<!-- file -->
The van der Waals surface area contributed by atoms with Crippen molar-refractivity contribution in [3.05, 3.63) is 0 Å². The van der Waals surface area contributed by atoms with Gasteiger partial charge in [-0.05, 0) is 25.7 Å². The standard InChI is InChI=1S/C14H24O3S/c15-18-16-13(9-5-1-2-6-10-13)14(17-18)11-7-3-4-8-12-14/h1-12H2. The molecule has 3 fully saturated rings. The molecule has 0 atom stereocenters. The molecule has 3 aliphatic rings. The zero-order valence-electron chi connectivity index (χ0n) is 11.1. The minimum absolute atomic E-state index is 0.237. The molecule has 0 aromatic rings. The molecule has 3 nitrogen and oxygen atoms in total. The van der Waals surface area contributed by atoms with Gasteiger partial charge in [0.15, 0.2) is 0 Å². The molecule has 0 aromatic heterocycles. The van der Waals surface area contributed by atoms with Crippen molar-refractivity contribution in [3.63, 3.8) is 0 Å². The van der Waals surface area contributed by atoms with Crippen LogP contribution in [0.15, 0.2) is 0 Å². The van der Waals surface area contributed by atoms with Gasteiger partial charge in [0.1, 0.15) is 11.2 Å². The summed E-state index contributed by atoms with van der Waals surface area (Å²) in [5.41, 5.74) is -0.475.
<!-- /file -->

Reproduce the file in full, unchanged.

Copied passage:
The van der Waals surface area contributed by atoms with Crippen molar-refractivity contribution in [3.05, 3.63) is 0 Å². The van der Waals surface area contributed by atoms with Gasteiger partial charge in [-0.05, 0) is 25.7 Å². The standard InChI is InChI=1S/C14H24O3S/c15-18-16-13(9-5-1-2-6-10-13)14(17-18)11-7-3-4-8-12-14/h1-12H2. The molecule has 3 fully saturated rings. The molecule has 0 atom stereocenters. The molecule has 3 aliphatic rings. The zero-order valence-electron chi connectivity index (χ0n) is 11.1. The minimum absolute atomic E-state index is 0.237. The molecule has 0 aromatic rings. The molecule has 3 nitrogen and oxygen atoms in total. The van der Waals surface area contributed by atoms with Gasteiger partial charge in [0.15, 0.2) is 0 Å². The molecule has 0 aromatic heterocycles. The van der Waals surface area contributed by atoms with Crippen molar-refractivity contribution in [3.63, 3.8) is 0 Å². The van der Waals surface area contributed by atoms with Crippen LogP contribution in [0.15, 0.2) is 0 Å². The van der Waals surface area contributed by atoms with Gasteiger partial charge in [0.1, 0.15) is 11.2 Å². The summed E-state index contributed by atoms with van der Waals surface area (Å²) in [5.41, 5.74) is -0.475.